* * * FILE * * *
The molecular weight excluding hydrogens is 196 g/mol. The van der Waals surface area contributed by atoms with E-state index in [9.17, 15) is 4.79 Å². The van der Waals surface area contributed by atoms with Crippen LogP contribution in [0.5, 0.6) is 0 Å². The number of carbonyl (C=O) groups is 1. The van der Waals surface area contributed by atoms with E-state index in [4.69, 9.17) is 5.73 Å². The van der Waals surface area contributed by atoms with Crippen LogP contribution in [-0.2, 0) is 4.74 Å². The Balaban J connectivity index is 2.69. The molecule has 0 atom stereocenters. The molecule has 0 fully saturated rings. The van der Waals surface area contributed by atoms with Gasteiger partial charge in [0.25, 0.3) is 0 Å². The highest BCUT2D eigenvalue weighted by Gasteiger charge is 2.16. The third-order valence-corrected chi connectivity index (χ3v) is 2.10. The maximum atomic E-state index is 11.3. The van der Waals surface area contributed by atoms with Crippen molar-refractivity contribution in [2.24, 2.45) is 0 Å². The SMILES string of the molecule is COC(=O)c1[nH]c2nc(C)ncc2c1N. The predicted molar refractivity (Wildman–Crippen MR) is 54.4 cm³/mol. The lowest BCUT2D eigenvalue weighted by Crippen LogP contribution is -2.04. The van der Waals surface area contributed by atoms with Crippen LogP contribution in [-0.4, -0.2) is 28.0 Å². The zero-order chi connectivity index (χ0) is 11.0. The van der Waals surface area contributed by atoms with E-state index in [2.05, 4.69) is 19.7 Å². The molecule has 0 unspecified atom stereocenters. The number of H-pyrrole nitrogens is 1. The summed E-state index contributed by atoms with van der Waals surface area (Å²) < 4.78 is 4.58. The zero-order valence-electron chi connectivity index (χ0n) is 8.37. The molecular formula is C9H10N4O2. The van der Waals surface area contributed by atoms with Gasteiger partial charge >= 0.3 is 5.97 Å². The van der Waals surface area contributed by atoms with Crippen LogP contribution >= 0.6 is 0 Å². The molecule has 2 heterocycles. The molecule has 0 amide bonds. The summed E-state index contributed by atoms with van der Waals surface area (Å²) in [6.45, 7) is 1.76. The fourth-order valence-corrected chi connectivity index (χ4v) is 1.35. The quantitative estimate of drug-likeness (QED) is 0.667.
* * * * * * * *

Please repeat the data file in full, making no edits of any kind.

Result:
The molecular weight excluding hydrogens is 196 g/mol. The van der Waals surface area contributed by atoms with E-state index in [9.17, 15) is 4.79 Å². The van der Waals surface area contributed by atoms with Crippen LogP contribution in [0.5, 0.6) is 0 Å². The number of carbonyl (C=O) groups is 1. The van der Waals surface area contributed by atoms with E-state index in [4.69, 9.17) is 5.73 Å². The van der Waals surface area contributed by atoms with Crippen LogP contribution in [-0.2, 0) is 4.74 Å². The Balaban J connectivity index is 2.69. The molecule has 0 atom stereocenters. The molecule has 0 fully saturated rings. The van der Waals surface area contributed by atoms with Gasteiger partial charge in [0.25, 0.3) is 0 Å². The highest BCUT2D eigenvalue weighted by Gasteiger charge is 2.16. The third-order valence-corrected chi connectivity index (χ3v) is 2.10. The maximum atomic E-state index is 11.3. The van der Waals surface area contributed by atoms with Crippen molar-refractivity contribution in [2.24, 2.45) is 0 Å². The SMILES string of the molecule is COC(=O)c1[nH]c2nc(C)ncc2c1N. The predicted molar refractivity (Wildman–Crippen MR) is 54.4 cm³/mol. The lowest BCUT2D eigenvalue weighted by Crippen LogP contribution is -2.04. The van der Waals surface area contributed by atoms with Crippen LogP contribution in [-0.4, -0.2) is 28.0 Å². The zero-order chi connectivity index (χ0) is 11.0. The van der Waals surface area contributed by atoms with E-state index in [2.05, 4.69) is 19.7 Å². The molecule has 0 unspecified atom stereocenters. The number of H-pyrrole nitrogens is 1. The summed E-state index contributed by atoms with van der Waals surface area (Å²) < 4.78 is 4.58. The zero-order valence-electron chi connectivity index (χ0n) is 8.37. The molecular formula is C9H10N4O2. The van der Waals surface area contributed by atoms with Gasteiger partial charge >= 0.3 is 5.97 Å². The van der Waals surface area contributed by atoms with Crippen LogP contribution >= 0.6 is 0 Å². The molecule has 2 heterocycles. The molecule has 0 amide bonds. The summed E-state index contributed by atoms with van der Waals surface area (Å²) in [6.45, 7) is 1.76. The fourth-order valence-corrected chi connectivity index (χ4v) is 1.35. The quantitative estimate of drug-likeness (QED) is 0.667.